The other party to these contracts, or rather parties, (for the contracts were numerous,) are not produced, nor their testimony given, and there is no direct evidence that any of them either bought or sold with any other purpose than to perform the agreement as its terms bound them. The plaintiffs, in answer to questions on this subject, say that in no instance had they any agreement with the parties to the contracts made by them for Mr. Rountree; that performance was not expected or intended, but a mere adjustment of differences; and they say that actual delivery of the article was made in some of them. So that as to these contracts, in regard to which the services were rendered and money advanced by plaintiff for defendant, there is no evidence whatever that they were not bona fide contracts enforceable between the parties, and made to be performed.
Evidence was given that a very large proportion of all the contracts made for the sale of produce at the board of trade of Chicago were settled by payment of differences, and that nothing else was expected by the parties to them, and the number of these in proportion to the number of bona fide contracts, in which delivery was expected and desired, is said to be so large as to justify the inference that it was so in these cases. But since the plaintiff testifies that he had no such understanding, since nothing is proved of the intention of the other parties, and since the contracts were always in writing, we do not think the evidence of what other prople intended by other contracts of a similar character, however numerous, is sufficient of itself to prove that the parties to these contracts intended to violate the law, or to justify a jury in making such a presumption. It is also to be observed that the plaintiffs in this case are not suing on these contracts, but for services performed and money advanced for defendant at his request, and though it is possible they might, under some circumstances, be so connected with the immorality of the contract as to be affected by it if proved, they are certainly not in the same position as a party sued for the enforcement of the original agreement.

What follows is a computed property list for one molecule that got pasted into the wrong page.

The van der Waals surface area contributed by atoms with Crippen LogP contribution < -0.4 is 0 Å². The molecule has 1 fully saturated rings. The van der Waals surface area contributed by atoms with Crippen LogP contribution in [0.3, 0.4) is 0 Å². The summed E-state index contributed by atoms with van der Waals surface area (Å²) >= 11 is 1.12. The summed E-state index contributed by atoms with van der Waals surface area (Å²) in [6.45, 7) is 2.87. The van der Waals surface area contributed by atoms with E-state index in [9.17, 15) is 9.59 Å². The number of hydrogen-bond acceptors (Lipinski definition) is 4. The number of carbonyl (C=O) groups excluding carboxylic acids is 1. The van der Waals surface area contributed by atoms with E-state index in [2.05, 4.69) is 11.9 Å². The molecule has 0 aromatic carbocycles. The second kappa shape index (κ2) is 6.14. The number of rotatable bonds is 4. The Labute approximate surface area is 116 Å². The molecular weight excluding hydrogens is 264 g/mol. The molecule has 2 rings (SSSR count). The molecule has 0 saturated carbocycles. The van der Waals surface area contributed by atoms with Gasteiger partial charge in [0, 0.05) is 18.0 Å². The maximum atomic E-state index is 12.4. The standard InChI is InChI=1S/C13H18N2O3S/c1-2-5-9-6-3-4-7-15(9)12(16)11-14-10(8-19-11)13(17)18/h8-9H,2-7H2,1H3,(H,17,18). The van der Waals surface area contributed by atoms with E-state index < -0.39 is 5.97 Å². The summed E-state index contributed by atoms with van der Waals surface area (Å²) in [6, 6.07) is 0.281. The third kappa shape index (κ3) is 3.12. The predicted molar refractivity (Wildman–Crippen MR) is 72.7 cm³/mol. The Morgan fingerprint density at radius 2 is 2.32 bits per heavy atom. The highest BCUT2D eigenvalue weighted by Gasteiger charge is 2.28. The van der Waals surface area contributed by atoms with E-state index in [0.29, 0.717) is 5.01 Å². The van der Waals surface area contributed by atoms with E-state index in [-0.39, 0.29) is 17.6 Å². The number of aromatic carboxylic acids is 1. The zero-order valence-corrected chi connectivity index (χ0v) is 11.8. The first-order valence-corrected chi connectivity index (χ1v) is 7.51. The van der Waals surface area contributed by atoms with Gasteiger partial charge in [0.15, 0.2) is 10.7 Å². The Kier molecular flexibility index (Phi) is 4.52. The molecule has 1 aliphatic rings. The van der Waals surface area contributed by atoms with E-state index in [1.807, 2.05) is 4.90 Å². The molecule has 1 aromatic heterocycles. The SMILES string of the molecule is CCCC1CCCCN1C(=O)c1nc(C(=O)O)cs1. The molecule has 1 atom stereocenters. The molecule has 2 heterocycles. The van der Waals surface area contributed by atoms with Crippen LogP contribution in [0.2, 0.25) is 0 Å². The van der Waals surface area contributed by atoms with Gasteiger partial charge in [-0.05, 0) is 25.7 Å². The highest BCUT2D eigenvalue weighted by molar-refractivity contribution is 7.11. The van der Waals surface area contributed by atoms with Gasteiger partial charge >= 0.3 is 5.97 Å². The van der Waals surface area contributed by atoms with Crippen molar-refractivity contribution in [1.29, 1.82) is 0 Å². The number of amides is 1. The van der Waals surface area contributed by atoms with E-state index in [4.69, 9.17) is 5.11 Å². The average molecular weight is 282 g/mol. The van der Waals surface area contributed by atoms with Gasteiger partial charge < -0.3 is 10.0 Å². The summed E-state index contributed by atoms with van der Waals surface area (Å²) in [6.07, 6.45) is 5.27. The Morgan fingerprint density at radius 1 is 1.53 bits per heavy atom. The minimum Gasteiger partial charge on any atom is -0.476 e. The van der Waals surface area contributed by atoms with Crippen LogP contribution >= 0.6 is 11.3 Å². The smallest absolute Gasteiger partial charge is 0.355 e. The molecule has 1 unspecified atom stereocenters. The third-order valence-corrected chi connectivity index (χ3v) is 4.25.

Without pursuing the subject further, we are of opinion that there was no evidence on this subject which ought to have been submitted to the jury, and the court was right in withdrawing it from their consideration. We see no error in the record, and the judgment of the circuit court is affirmed.